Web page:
It has been three years. Three years since we boarded the plane together. Three years since we fought over the window seat. Three years since we flipped a coin, just to see who should ask the air steward for an extra pillow. Three years since he proposed with a box of chocolate. And three years since we said goodbye.
As I curled up in the stiff economy class seat, I wondered what life would’ve been if he didn’t walk away. Would we be living in the cozy apartment we imagined? Would we have named our first child after his favourite actress? Would we be flying to Peru, right at this moment, for our great Machu Picchu adventure? Would we still be in love? If we didn’t say those words, would we still be together?
I can still recall the night of our tiff. It was a pleasant night. The day was filled with gentle showers, setting dusk in a cool breeze, fresh with the scent of rain in the air. It was the perfect night to cuddle with a hot cup of cocoa, as we shared the stories from our uneventful day. But that didn’t happen. We would still be together, if it actually did.
“So you’re coming to my mum’s birthday party, right?” I asked.
“Sorry love, I can’t make it this weekend. I’ve got work.”
“It’s the weekend. Why are you always working on the weekend?”
“Trust me, I don’t want to. It’s the boss. You know how he’s like.”
“You should quit.”
He turned to me, eyes wide with surprise. Then he chuckled.
“I’m serious,” I added.
“I can’t just quit. The wedding needs money.”
“You’re not the only one working.”
“But I want to be. I want to give you the best wedding ever.”
Resting his hands on my shoulders, he gave a gentle squeeze as he flashed his famous childish grin. I smiled. How could I not?
“Fine. But you still have to attend my mum’s party. She’s turning sixty,” I said.
“Only sixty. She’s still young.”
“You know how some of the older people are. Sixty is a big deal. And if I go without you, she’ll ask an unbearable amount of questions.”
“I can’t go. I really can’t.”
“Just tell your boss-”
“I can’t,” he interrupted.
Why did he interrupt? If he hadn’t done so, I might have given in. I might have let him skip the party. I might have held my tongue.
“Why are you so straight with your decisions?”
“What do you mean?”
“Why can’t you try to work things around? Saying you can’t when you’ve not tried-”
“How do you know I’ve not tried?”
“I know because I know you. And I know, for sure, you didn’t ask your boss if you could have the weekend off.”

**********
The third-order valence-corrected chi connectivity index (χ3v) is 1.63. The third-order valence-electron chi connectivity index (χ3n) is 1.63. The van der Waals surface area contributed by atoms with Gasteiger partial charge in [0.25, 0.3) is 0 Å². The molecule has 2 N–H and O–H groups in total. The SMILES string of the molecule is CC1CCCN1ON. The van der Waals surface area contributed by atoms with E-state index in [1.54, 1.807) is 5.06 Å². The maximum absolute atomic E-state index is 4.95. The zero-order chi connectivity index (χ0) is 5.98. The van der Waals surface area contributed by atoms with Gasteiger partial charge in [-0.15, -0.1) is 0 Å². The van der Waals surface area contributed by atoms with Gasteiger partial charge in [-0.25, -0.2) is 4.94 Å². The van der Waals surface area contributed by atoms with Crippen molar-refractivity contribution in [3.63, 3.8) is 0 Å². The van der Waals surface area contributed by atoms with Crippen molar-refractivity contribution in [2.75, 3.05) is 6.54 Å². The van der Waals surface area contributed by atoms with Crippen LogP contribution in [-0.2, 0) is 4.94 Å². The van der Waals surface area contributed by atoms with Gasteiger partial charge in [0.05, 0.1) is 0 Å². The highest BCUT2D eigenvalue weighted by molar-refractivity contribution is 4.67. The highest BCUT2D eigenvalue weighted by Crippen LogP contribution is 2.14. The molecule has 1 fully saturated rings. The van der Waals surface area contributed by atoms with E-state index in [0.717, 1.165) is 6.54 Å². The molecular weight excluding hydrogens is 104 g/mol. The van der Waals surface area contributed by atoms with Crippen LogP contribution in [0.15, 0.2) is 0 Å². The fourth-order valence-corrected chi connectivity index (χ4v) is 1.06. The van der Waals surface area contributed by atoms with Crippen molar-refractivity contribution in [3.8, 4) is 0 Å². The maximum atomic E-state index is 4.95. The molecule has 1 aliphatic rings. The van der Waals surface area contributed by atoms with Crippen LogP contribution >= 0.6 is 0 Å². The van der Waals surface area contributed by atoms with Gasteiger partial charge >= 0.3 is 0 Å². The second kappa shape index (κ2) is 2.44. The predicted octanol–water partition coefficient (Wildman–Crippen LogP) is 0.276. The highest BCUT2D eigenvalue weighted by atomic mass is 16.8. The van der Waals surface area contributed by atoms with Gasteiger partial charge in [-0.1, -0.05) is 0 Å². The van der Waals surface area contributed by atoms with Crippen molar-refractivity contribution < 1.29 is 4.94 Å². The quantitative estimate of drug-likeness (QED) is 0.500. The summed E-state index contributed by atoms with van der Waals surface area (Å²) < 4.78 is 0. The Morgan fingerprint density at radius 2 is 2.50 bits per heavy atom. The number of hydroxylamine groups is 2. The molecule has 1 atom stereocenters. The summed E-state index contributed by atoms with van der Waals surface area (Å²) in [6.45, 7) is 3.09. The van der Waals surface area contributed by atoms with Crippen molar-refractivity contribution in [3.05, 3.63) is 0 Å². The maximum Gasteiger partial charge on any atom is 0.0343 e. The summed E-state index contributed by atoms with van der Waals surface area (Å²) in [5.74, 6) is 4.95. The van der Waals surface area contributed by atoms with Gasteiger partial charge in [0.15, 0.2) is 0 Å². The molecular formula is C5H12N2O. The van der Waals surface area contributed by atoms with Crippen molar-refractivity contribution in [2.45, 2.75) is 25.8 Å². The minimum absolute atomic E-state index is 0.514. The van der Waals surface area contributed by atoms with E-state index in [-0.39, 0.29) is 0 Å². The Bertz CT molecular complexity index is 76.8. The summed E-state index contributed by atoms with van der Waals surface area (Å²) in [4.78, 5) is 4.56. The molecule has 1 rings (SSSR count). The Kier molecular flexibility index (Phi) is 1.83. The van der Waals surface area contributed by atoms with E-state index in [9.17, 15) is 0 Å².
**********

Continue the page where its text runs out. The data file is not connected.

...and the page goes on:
“Are we seriously arguing about this right now? I’m tired. Let’s talk about it tomorrow, alright?”
“It’s always tomorrow with you.”
“Yes, because I don’t want to say something I’d regret. So let’s talk tomorrow.”
He gave me a quick peck on the forehead before stalking toward the door. Here’s my regret. I didn’t let him go. I made him stay at a time he needed to leave the most. I went after him, reached for his wrist, and pulled him back.
“No, let’s talk about this now. We will forget about this tomorrow-”
“And maybe that’s a good idea.”
“How is that a good idea? We’re getting married. This is something we need to discuss. How do you expect me to live with a man who will be absent every weekend?”
“It’s only this weekend. Why are you making such a big deal out of it?”
“It’s always ‘only this weekend’ with you. Fine. Go then. We’ll talk tomorrow.”
Like a child, I folded my arms and glared. And for that brief moment, I had hope. I was expectant. I thought he would stay and ask for forgiveness. That he would choose to work things out, instead of leaving. But I guess, he really was tired. And without another word, he walked out the front door never to return.
I have cried enough over what happened three years ago – stifling tears in the shower and hyperventilating by the sidewalks. But nothing I did brought him back. What could tears do to bring the dead to life? Was there a potion for resurrection? Would true love’s kiss work? When I became too tired to feel anymore, I forced myself to move on. I forced myself to disassociate the past from my present. Though unfortunately, the memories live on. I can recount every part of it as if it were a movie I’d watch one too many times. But even if I don’t tear up, it leaves a bitter aftertaste of regret.
As the air steward walked past with a pillow in hand, as the child clumsily unwrapped his chocolate bar, as I gazed at the cumuliform clouds, I wondered once more what life would have been. And then I concluded before the seatbelt sign blinked red: life would’ve been great. We would’ve been happy. We would’ve created wonderful memories. But life, unfortunately, goes on. And if I were to ever find love again, so should I.
Window, pillow, and chocolate were words given by kara562. Firstly, let me apologise for writing this rather depressing piece. You see, I’ve been watching too many sad dramas recently that they’ve had an affect on me. So, when I saw those three words, the two things that came to mind were aeroplane and regret. I don’t why. Hence, this story. I do hope it was an engaging tale though.
Now, it’s your turn. I challenge you to use this same three words and write a piece of your own. It’s fun. You don’t have to try so hard. And oh, it makes a great writing practice.
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3 Words, 1 Story © 2016 by Jeyna Grace. All rights reserved.
(Click HERE for a list of stories in this writing challenge.)